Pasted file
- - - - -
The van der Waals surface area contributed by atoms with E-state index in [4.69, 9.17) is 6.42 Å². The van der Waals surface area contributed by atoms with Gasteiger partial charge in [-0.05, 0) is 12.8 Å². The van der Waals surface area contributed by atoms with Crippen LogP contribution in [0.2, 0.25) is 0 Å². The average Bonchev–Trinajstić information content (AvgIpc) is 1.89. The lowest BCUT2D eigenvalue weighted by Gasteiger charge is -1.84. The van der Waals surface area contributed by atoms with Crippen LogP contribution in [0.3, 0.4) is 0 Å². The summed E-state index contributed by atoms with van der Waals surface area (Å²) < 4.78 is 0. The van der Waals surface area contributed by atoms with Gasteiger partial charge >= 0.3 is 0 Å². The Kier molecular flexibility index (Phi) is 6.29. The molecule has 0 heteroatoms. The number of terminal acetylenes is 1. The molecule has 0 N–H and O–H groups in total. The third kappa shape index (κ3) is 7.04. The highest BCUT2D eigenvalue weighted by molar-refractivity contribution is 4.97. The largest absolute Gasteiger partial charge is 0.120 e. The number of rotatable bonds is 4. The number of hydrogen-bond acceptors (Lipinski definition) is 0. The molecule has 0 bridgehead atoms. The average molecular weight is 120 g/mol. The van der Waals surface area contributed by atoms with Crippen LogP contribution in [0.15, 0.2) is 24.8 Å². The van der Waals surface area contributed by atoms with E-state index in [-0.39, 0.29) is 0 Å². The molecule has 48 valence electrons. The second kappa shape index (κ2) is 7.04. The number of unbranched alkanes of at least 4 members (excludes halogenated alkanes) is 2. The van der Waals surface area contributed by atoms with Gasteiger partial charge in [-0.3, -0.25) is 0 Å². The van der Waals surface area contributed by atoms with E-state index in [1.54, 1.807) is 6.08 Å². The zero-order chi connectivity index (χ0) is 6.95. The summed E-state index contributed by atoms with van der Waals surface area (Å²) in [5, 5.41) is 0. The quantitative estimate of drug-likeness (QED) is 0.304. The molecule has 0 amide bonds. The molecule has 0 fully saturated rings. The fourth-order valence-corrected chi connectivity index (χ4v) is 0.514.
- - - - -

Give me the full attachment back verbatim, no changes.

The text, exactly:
The van der Waals surface area contributed by atoms with E-state index in [4.69, 9.17) is 6.42 Å². The van der Waals surface area contributed by atoms with Gasteiger partial charge in [-0.05, 0) is 12.8 Å². The van der Waals surface area contributed by atoms with Crippen LogP contribution in [0.2, 0.25) is 0 Å². The average Bonchev–Trinajstić information content (AvgIpc) is 1.89. The lowest BCUT2D eigenvalue weighted by Gasteiger charge is -1.84. The van der Waals surface area contributed by atoms with Crippen LogP contribution in [0.3, 0.4) is 0 Å². The summed E-state index contributed by atoms with van der Waals surface area (Å²) < 4.78 is 0. The van der Waals surface area contributed by atoms with Gasteiger partial charge >= 0.3 is 0 Å². The Kier molecular flexibility index (Phi) is 6.29. The molecule has 0 heteroatoms. The number of terminal acetylenes is 1. The molecule has 0 N–H and O–H groups in total. The third kappa shape index (κ3) is 7.04. The highest BCUT2D eigenvalue weighted by molar-refractivity contribution is 4.97. The largest absolute Gasteiger partial charge is 0.120 e. The number of rotatable bonds is 4. The number of hydrogen-bond acceptors (Lipinski definition) is 0. The molecule has 0 bridgehead atoms. The average molecular weight is 120 g/mol. The van der Waals surface area contributed by atoms with Crippen LogP contribution in [0.15, 0.2) is 24.8 Å². The van der Waals surface area contributed by atoms with E-state index in [-0.39, 0.29) is 0 Å². The molecule has 48 valence electrons. The second kappa shape index (κ2) is 7.04. The number of unbranched alkanes of at least 4 members (excludes halogenated alkanes) is 2. The van der Waals surface area contributed by atoms with Gasteiger partial charge in [-0.3, -0.25) is 0 Å². The van der Waals surface area contributed by atoms with E-state index in [1.54, 1.807) is 6.08 Å². The zero-order chi connectivity index (χ0) is 6.95. The summed E-state index contributed by atoms with van der Waals surface area (Å²) in [5, 5.41) is 0. The quantitative estimate of drug-likeness (QED) is 0.304. The molecule has 0 amide bonds. The molecule has 0 fully saturated rings. The fourth-order valence-corrected chi connectivity index (χ4v) is 0.514.